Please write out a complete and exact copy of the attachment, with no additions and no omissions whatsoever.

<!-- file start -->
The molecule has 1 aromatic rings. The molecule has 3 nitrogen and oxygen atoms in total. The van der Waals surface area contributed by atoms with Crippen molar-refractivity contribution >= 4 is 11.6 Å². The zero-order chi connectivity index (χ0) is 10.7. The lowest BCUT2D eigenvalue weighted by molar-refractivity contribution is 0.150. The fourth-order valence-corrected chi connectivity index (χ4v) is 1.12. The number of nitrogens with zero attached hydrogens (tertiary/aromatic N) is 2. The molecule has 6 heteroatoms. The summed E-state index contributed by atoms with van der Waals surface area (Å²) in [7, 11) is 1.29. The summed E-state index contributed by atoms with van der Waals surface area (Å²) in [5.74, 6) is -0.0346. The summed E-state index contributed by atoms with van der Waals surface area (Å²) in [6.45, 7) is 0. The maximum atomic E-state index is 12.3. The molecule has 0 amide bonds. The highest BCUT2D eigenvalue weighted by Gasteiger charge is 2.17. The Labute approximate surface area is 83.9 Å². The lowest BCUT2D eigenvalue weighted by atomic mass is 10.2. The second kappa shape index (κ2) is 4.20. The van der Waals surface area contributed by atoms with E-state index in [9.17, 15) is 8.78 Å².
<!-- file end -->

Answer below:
The molecule has 1 aromatic rings. The molecule has 3 nitrogen and oxygen atoms in total. The van der Waals surface area contributed by atoms with Crippen molar-refractivity contribution >= 4 is 11.6 Å². The zero-order chi connectivity index (χ0) is 10.7. The lowest BCUT2D eigenvalue weighted by molar-refractivity contribution is 0.150. The fourth-order valence-corrected chi connectivity index (χ4v) is 1.12. The number of nitrogens with zero attached hydrogens (tertiary/aromatic N) is 2. The molecule has 6 heteroatoms. The summed E-state index contributed by atoms with van der Waals surface area (Å²) in [7, 11) is 1.29. The summed E-state index contributed by atoms with van der Waals surface area (Å²) in [5.74, 6) is -0.0346. The summed E-state index contributed by atoms with van der Waals surface area (Å²) in [6.45, 7) is 0. The maximum atomic E-state index is 12.3. The molecule has 0 amide bonds. The highest BCUT2D eigenvalue weighted by Gasteiger charge is 2.17. The Labute approximate surface area is 83.9 Å². The lowest BCUT2D eigenvalue weighted by atomic mass is 10.2. The second kappa shape index (κ2) is 4.20. The van der Waals surface area contributed by atoms with E-state index in [9.17, 15) is 8.78 Å².